Posted: 21 June 2012
In response to news that Northern Ireland man Liam Holden, the last person to be sentenced to death in the United Kingdom, has had his conviction quashed after a court heard that the confession was extracted under torture, Patrick Corrigan, Northern Ireland Programme Director of Amnesty International, said:
"After almost four decades, Liam Holden has finally had a measure of justice. But justice delayed so long is justice denied, and meanwhile Mr Holden has lost seventeen years of his life to the inside of a prison cell.
"A conviction, based on confession evidence apparently extracted under torture, should never have been allowed to stand. Torture is a crime under domestic and international law and we must now see action from the UK authorities to investigate and hold to account those alleged to have carried out and authorised the use of waterboarding and other forms of torture in Northern Ireland.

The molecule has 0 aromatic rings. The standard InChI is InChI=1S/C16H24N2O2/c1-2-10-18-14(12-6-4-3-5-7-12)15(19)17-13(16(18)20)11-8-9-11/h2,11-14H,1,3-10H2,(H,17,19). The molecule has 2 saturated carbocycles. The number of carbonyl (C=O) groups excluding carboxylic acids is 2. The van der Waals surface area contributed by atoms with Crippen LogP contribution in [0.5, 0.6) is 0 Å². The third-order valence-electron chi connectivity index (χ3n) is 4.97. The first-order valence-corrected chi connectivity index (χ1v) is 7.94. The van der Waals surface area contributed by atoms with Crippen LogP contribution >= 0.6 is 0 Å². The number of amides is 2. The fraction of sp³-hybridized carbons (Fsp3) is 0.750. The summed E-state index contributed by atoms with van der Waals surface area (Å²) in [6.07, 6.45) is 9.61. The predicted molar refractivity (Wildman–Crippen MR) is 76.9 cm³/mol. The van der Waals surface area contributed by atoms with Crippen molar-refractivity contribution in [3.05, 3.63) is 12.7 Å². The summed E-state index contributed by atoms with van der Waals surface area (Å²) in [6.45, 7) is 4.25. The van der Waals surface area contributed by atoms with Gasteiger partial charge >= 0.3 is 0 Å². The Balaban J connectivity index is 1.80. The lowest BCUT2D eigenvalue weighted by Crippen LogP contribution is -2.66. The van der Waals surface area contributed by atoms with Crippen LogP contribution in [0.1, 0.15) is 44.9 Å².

"The accepted but unlawful practice at that time for the army, rather than the police, to detain and question suspects, also casts doubt on other similar convictions of that period.
"The fact that Mr Holden almost faced the gallows in Northern Ireland as a result of alleged torture and tainted justice is eloquent testament to why the death penalty must never return to this country."